Report on violation of women prisoners’ rights: Turkish jails turned into ‘prisoners camp’

A report, released by the Free Women’s Movement (TJA), has stated that the society has been put under suppression through the  state of emergency (OHAL) and the decree of laws (KHK) and said that the jails in Turkey have been turned into ‘prisoner camps’ in the last 3 years.

The Free Women’s Movement (TJA) has released a study titled “Women’s Rights Violations Report in OHAL and Prisons” on December 12, 2017, on the occasion of the Human Rights Week between December 10-17, about the violations of women prisoners’ rights in the prisons across Turkey under the OHAL and the KHKs, which have been issued by the Justice and Development Party (AKP) government under the strict rule of Turkish autocratic President Recep Tayyip Erdoğan.

According to a news article published in online news portal Aktif Haber, the report is prepared by basing on the letters from the prisoners, the information shared by the prisoners’ families, the related news published in the media and the data compiled by Turkish civil society, human rights organisations and political parties such as Libertarian Jurists Platform (ÖHP), the Human Rights Association (İHD), the Civil Society Association in the Penal Execution System (CİSST), the Turkish Human Rights Foundation (TİHV); Turkey’s main opposition Republican People’s Party (CHP), the pro-Kurdish Peoples’ Democratic Party (HDP) and the Democratic Regions Party (DBP), as well as the reports and questionnaires prepared by institutions and parties, and the statements of women who were recently released from Turkish prison.

The 21-page report has portrayed the physical conditions of the women’s prisons and stated that “There are 12 women’s prisons in Turkey. A total of 8,315 women are being held according to a report on Prisons and Detention Houses in 2016. The 2,702 women prisoners are kept in 8 closed women’s prisons with a capacity of 2,800 and 1,522 women prisoners are kept in 4 women’s open prisons with a capacity of 1,376. Meanwhile, 4,091 women prisoners stay in other types of prisons. The most important development regarding women’s prisoners during the OHAL is the introduction of the transition to the F-type prisons.”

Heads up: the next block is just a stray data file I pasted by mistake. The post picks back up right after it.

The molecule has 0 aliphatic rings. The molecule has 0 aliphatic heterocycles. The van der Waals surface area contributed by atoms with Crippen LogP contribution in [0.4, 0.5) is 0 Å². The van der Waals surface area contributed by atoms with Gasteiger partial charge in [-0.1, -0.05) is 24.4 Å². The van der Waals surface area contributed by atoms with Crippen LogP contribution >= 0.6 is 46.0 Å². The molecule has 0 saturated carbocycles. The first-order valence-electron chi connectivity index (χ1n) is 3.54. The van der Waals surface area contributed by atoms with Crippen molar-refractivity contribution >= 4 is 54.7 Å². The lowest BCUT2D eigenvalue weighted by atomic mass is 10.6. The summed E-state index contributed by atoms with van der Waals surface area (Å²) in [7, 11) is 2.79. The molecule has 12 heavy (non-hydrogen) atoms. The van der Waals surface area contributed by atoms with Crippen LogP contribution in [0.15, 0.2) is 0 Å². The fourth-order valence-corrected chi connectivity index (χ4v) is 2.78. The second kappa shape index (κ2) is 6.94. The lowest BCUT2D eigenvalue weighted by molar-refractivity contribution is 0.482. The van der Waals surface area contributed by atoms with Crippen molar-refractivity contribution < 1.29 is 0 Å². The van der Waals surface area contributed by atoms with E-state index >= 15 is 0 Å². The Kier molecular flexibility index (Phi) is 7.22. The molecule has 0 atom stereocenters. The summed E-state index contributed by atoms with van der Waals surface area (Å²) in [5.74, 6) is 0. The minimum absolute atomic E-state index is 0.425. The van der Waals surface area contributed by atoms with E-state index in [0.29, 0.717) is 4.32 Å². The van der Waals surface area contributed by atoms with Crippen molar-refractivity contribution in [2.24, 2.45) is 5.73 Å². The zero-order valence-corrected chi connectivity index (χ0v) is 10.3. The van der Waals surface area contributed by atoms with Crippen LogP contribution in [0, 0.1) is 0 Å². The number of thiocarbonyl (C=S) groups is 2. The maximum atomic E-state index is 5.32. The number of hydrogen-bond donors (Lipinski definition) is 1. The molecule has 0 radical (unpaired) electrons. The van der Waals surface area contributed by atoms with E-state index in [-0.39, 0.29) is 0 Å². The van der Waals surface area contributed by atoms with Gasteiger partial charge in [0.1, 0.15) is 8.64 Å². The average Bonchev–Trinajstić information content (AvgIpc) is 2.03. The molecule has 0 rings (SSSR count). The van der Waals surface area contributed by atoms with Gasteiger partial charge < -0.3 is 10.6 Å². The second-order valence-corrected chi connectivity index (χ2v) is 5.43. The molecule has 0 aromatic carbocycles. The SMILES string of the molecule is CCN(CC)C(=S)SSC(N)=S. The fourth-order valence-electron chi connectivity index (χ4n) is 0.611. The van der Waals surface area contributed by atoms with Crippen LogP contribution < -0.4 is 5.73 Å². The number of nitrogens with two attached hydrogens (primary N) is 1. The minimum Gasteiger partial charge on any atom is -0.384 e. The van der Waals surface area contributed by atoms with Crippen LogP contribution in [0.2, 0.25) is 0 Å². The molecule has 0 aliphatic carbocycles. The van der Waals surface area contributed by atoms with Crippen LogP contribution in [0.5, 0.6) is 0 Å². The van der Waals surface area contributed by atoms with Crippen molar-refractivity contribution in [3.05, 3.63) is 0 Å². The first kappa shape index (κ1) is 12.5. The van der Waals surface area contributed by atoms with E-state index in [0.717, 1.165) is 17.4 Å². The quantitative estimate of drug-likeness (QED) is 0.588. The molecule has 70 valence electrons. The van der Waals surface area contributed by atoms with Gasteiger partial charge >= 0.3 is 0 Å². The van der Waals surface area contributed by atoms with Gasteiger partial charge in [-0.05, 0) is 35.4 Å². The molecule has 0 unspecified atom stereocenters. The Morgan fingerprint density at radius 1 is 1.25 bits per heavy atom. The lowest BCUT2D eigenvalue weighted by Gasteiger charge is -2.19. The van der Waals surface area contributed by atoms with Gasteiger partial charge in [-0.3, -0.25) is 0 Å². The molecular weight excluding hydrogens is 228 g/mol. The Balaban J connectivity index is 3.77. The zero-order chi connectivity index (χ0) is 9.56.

The report stated that the searched of women prisoners’ wards were made by male gendarmes and complaints were made about unnecessary interferences of male wardens towards the prisoners due to simple reasons like census and so on. “Almost half of the women prisoners staying in men’s prisons and there are no open spaces for the common use of women like male prisoners. Women prisoners are not able to use sports field, library, workshops, and communal areas for the activities in these prisons.

“In a report published for the first 6 months of the 2017 by the İHD Diyarbakır Branch, it is seen that the torture in prison under the OHAL has become widespread and systematic,” read the report and added that “The limited information, taken through the letters sent by the women prisoners, the stories shared by the families and the lawyers, their legal complaints has showed that rights violations such as ostracism, barring from health, education, communication services, strip search and physical violence, handcuffed treatment, sexual harassment and torture during referrals were determined. Especially in the wards where women imprisoned for political reasons, prisoners’ rights stem form being women were extorted such as conscientious, moral, legal rights and accordingly they were exposed to ill treatments.”